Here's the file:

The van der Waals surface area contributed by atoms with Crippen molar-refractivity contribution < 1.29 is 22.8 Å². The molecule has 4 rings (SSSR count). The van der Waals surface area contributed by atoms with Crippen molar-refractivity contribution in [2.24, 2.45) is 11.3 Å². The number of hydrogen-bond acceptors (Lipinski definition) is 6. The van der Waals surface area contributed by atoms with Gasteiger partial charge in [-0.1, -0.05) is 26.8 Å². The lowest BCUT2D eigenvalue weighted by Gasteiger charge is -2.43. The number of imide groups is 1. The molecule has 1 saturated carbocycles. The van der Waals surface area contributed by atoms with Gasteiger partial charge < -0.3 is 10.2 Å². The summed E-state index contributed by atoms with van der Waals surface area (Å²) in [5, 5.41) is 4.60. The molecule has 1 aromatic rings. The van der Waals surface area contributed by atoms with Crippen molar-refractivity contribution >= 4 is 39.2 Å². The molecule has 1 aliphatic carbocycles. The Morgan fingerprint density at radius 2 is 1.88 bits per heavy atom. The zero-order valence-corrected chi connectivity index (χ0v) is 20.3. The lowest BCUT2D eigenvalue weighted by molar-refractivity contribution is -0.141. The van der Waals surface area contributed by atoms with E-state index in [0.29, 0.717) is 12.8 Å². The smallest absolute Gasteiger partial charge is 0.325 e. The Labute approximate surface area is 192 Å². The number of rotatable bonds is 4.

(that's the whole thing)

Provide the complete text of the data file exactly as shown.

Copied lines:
The van der Waals surface area contributed by atoms with Crippen molar-refractivity contribution < 1.29 is 22.8 Å². The molecule has 4 rings (SSSR count). The van der Waals surface area contributed by atoms with Crippen molar-refractivity contribution in [2.24, 2.45) is 11.3 Å². The number of hydrogen-bond acceptors (Lipinski definition) is 6. The van der Waals surface area contributed by atoms with Gasteiger partial charge in [-0.1, -0.05) is 26.8 Å². The lowest BCUT2D eigenvalue weighted by Gasteiger charge is -2.43. The number of imide groups is 1. The molecule has 1 saturated carbocycles. The van der Waals surface area contributed by atoms with Gasteiger partial charge < -0.3 is 10.2 Å². The summed E-state index contributed by atoms with van der Waals surface area (Å²) in [5, 5.41) is 4.60. The molecule has 1 aromatic rings. The van der Waals surface area contributed by atoms with Crippen molar-refractivity contribution >= 4 is 39.2 Å². The molecule has 1 aliphatic carbocycles. The Morgan fingerprint density at radius 2 is 1.88 bits per heavy atom. The zero-order valence-corrected chi connectivity index (χ0v) is 20.3. The lowest BCUT2D eigenvalue weighted by molar-refractivity contribution is -0.141. The van der Waals surface area contributed by atoms with E-state index in [0.29, 0.717) is 12.8 Å². The smallest absolute Gasteiger partial charge is 0.325 e. The Labute approximate surface area is 192 Å². The number of rotatable bonds is 4.